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BP cuff as turniquet

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22 replies to this topic

#1 zzyzx

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Posted 30 October 2006 - 10:16 PM

If you had, say, a serious lower leg injury that was bleeding heavily and you were having a hard time controlling the bleeding, would it be appropriate to use a thigh cuff as a tourniquet but to only pump it up part of the way so as to control the bleeding but not completely cut off circulation? By doing this could you cause blood clots that could then become emboli? I've never done this nor have I ever had a bleed where I needed a tourniquet, but I'm just wondering if this would be appropriate.
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#2 alpha23958

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Posted 30 October 2006 - 10:28 PM

Supposing it is not an amputation, just a severe laceration; I'd cover it up really good and then either zip on an air splint or an elastic bandage to hold good firm pressure. If it needs a tourniquet, life or death, use a tourniquet or a cravat and a pair of scissors.. don't use a BP cuff.
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#3 DwayneEMTP


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Posted 30 October 2006 - 11:49 PM

When I did my time in the ER for basic, we had a 12-14 yo boy with a 3 1/2 inch lac on the back of his hand through all tissue layers. Bleeding was stopped when his parents brought him in, but when the nurse pulled the rag off of his hand to examine it for triage it started to bleed badly and they couldn't get it to stop again with pressure and elevation...I'm not sure what the issue was....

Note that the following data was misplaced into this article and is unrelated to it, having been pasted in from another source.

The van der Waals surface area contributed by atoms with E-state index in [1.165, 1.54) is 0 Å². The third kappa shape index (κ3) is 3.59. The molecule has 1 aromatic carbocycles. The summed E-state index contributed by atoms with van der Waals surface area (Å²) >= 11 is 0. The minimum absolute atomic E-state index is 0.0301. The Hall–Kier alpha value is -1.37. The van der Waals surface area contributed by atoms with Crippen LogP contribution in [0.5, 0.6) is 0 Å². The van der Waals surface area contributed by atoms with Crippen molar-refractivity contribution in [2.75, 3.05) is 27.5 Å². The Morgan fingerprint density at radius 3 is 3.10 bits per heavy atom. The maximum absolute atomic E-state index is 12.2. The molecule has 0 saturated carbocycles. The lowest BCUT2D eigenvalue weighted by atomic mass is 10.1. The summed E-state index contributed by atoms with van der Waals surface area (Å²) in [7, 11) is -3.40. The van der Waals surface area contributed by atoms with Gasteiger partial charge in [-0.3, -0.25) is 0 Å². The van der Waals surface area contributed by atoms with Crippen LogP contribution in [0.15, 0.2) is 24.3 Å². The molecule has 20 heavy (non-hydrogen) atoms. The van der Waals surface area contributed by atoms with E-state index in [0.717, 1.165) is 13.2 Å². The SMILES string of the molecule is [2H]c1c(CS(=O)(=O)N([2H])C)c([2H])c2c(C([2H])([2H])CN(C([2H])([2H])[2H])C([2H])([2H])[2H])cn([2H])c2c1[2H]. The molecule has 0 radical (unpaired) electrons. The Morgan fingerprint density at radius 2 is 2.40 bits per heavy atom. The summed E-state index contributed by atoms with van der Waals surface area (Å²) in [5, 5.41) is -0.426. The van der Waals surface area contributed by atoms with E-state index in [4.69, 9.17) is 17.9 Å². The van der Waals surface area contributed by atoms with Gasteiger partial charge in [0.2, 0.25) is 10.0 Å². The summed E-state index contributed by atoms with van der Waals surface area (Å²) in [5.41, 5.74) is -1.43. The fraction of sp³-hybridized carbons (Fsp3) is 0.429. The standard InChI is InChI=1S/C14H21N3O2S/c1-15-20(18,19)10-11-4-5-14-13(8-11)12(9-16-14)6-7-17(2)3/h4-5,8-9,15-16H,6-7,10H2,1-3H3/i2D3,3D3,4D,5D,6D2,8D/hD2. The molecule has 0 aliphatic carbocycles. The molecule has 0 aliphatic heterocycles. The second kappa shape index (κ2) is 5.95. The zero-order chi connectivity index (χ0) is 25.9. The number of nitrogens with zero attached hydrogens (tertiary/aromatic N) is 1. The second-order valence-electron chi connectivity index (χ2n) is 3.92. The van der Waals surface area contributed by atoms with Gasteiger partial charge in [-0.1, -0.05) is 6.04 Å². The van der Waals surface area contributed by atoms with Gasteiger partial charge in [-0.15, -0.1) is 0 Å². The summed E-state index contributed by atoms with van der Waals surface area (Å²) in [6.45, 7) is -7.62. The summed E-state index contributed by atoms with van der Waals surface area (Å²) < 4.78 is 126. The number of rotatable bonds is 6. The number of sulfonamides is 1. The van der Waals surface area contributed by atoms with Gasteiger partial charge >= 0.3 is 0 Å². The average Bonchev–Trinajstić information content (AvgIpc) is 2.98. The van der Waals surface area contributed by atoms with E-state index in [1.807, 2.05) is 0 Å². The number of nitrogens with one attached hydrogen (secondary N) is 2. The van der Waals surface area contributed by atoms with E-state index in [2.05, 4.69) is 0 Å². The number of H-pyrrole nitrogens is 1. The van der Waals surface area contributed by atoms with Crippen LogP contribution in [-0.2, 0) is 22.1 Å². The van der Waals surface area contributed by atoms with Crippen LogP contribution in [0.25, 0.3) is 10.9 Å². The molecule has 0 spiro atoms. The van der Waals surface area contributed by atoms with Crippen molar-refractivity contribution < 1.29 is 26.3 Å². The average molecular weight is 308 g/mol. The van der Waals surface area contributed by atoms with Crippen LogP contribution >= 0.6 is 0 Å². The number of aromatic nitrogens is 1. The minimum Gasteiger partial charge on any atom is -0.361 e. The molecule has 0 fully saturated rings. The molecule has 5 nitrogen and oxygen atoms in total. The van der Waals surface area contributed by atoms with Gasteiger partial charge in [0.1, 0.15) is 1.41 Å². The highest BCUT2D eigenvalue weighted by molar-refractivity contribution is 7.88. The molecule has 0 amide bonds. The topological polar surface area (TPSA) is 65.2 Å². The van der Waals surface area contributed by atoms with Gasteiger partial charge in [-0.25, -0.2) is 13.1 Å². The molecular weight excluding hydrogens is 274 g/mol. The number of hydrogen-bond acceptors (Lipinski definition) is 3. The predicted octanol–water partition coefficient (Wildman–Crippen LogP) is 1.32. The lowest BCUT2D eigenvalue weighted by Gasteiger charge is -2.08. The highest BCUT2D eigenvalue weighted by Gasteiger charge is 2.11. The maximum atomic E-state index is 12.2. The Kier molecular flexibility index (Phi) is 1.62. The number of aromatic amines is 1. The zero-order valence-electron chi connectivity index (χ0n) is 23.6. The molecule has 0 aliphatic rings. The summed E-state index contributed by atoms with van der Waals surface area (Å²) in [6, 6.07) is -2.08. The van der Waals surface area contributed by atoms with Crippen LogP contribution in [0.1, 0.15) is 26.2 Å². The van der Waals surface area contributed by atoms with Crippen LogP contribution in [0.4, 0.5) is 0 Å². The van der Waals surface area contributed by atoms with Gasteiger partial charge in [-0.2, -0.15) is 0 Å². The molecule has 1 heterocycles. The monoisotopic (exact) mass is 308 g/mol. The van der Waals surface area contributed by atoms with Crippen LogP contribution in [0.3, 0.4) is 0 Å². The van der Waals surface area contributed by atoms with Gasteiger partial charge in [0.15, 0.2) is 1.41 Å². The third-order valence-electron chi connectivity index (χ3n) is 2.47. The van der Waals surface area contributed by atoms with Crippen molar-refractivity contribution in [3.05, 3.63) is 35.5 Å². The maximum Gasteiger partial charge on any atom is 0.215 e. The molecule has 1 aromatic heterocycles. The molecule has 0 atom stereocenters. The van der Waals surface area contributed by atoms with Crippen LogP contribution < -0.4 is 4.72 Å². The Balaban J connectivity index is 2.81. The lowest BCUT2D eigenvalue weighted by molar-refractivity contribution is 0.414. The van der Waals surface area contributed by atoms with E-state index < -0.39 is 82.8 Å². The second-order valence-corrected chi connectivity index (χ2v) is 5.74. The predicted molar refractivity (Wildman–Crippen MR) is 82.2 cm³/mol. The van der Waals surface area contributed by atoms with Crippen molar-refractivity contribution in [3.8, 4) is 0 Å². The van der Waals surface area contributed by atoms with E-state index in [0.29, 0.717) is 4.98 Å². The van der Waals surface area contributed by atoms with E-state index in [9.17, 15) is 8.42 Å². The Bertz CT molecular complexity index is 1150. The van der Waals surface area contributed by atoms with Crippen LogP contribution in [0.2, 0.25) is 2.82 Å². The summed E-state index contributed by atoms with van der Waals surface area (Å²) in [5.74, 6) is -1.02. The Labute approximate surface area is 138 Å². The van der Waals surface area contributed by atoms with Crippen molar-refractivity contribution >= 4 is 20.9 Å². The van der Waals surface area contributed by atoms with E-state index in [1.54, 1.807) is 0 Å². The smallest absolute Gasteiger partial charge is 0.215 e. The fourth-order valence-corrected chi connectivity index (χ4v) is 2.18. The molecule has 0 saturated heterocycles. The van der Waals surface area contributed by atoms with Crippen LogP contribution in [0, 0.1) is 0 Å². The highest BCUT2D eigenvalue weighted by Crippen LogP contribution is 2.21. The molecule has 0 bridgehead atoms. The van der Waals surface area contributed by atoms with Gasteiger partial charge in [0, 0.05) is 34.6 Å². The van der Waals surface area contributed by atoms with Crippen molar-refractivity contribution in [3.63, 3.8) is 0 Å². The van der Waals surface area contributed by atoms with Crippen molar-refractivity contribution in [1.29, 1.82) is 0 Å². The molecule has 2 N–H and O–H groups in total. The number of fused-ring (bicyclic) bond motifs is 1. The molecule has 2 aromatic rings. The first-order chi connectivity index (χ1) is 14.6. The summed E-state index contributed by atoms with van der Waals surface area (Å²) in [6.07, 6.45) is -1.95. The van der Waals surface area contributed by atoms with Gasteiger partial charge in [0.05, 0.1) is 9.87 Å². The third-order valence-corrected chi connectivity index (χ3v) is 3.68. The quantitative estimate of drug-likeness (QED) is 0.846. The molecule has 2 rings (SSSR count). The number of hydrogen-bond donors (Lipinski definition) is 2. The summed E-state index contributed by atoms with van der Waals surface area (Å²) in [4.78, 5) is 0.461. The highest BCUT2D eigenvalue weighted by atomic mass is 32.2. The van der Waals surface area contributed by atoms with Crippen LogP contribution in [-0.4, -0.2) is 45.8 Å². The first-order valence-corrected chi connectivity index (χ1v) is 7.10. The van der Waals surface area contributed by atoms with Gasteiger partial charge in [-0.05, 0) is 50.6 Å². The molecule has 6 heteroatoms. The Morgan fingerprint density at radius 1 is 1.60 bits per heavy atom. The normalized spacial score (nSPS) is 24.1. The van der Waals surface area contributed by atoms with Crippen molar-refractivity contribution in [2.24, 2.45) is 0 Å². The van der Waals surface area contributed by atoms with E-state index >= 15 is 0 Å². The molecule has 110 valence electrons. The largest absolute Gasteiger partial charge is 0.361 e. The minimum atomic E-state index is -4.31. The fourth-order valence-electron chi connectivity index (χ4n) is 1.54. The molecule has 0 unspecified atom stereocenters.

I was a little surprised that the doctor was unable to stop the bleeding to suture it (thought they surely had some magic bullet) until finally, on the advice of the medic working in the ER (not sure of his job description) they used a bp cuff as a tourniquet (placed on the brachial artery as if taking a blood pressure). They both claimed it was the first time they had used one, but explained, that if the need arose that the cuff was pretty much ideal.

I'm not sure if that helps as I'm unsure of their skill levels or options at their disposal that might have been used instead...but there you have it!

One a side note, I haven't heard of uncontrolled bleeding that didn't involve blood thinners (cardiac meds, alcohol, etc.). Any idea why this would happen in a young boy? (I wasn't there for phx, but when asked, the nurse said it was unrelated to the issue)

Have a great day all!

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#4 paramedicmike

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Posted 31 October 2006 - 12:44 AM

Not as a tourniquet, but I have used a disposable BP cuff to apply direct pressure to a wound. The wound was bandaged and wrapped. The BP cuff was wrapped around the wound and inflated only enough to keep direct pressure on the wound. The patient maintained pulses distal to the laceration. It works. You just need to watch what you're doing.

If you've got other things to do it can be a little difficult holding direct pressure in the back of a bouncing ambulance. This works well.

So, to answer your question, it could be appropriate for the situation.

-be safe.
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#5 Doczilla


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Posted 31 October 2006 - 01:05 AM

It's absolutely appropriate to use a tourniquet to stop the bleeding once other methods (direct pressure, pressure points, pressure dressing) have failed. The thigh cuff makes a great tourniquet. Since it's wide, it will cause less tissue damage than a narrow piece of fabric, and you can control the pressure. Inflate until the serious bleeding stops (you'll still get a tiny bit, but just make sure it's not flowing). You may have to exceed the arterial pressure in order to do this, so don't be surprised if you have to inflate past 200 or 250 to get it stopped.

Tourniquets are getting more attention lately with our combat experience in Iraq and Afghanistan, and it has forced us to re-examine the "taboo" of tourniquet use that we're taught in EMT school. There are a fair number of people who bleed to death in this country from extremities, even in the care of EMS, and that just doesn't need to be so. Tourniquets, appropriately applied for a short period of time (less than 2 hours), do not lead to massive acidosis, hyperkalemia, and cardiac arrest like we've been taught, and they save lives.

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